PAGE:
THE STORY SO FAR:
The record was produced by T Bone Burnett and recorded by Mike Piersante during a three-day session at Nashville’s Sound Emporium Studio.
Joining Costello were Jerry Douglas (dobro), Stuart Duncan (fiddle), Mike Compton (mandolin), Jeff Taylor (accordion) and Dennis Crouch (double bass), some of the most highly regarded recording artists and musicians in traditional American country music, Bluegrass and beyond.
The album includes ten previously unrecorded songs. “Sulphur to Sugarcane” and “The Crooked Line”, were co-written with T Bone Burnett while, “I Felt The Chill” marks Costello’s second recorded songwriting collaboration with Loretta Lynn.
Costello revisits two songs from his catalogue in string band style. Both songs were originally written for Johnny Cash. “Hidden Shame” was indeed included on Cash’s album, “Boom Chicka Boom”. The album title makes reference to “The Secret Songs”, Costello’s unfinished commission for the Royal Danish Opera about the life of Hans Christian Andersen.
|1. Down Among the Wines and Spirits|
|2. Complicated Shadows|
|3. I Felt the Chill Before the Winter Came|
|4. My All Time Doll|
|5. Hidden Shame|
|6. She Handed Me a Mirror|
|7. I Dreamed of My Old Lover|
|8. How Deep Is the Red|
|9. She Was No Good|
|10. Sulphur to Sugarcane|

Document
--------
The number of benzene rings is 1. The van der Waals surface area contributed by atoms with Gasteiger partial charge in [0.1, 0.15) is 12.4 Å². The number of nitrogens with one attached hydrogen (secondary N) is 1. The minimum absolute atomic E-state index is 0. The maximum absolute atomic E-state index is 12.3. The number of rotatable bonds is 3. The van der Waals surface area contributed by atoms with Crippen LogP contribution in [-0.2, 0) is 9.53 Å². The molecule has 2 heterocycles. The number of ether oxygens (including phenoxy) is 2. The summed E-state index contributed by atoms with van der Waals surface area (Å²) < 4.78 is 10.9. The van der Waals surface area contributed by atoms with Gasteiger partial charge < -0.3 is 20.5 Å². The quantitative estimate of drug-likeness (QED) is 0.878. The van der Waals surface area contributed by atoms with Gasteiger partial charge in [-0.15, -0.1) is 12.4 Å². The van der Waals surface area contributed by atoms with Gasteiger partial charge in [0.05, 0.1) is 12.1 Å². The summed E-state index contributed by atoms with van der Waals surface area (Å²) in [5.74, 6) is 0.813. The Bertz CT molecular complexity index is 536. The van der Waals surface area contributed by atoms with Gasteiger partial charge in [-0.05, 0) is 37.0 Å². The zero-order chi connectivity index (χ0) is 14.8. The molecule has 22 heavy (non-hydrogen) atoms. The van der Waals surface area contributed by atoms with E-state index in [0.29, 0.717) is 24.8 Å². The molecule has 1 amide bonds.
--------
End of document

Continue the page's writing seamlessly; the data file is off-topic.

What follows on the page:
|11. Red Cotton|
|12. The Crooked Line|
|13. Changing Partners|
Secret, Profane, and Sugarcane , the latest release by Elvis Costello, is dominated by acoustic music, heralding a return to the musical style of his 1986 album, King Of America . Ever the storyteller, Costello’s lyrics feature musings on Hans Christian Anderson, P.T. Barnum, and the abolitionist movement. Costello also offers his second collaboration with Loretta Lynn on track “I Felt The Chill.”
Seeking a new connection from the author to the Anglophone world, Costello wrote about the Andersens relationship with the world famous singer, Jenny Lind in She Handed Me A Mirror and How Deep Is The Red.
She Was No Good relates some of the chaotic details of Linds famous All-American concert tour of 1850, which was promoted by P.T. Barnum. In its aftermath, Red Cotton imagines Barnum reading an Abolishionist pamphlet, while manufacturing cheap souvenirs of the adventure.
These four episodes were newly adapted for the instrumentation of this record. Indeed, these are first Costello compositions to be predominantly rooted in acoustic music since his 1986 album, King of America, which was produced by T Bone Burnett. He also produced the 1989 album, Spike.
T Bone adds his distinctive Kay electric guitar to several of numbers, the only amplified instrument on the recording. These licks and their Americana roots make this album one of Costello’s most experimental in years. If you’re not hooked by the Tony Millionaire album art, then I don’t know what will do it for you. Therefore, I’d recommend this CD as a blind buy to all serious music fans.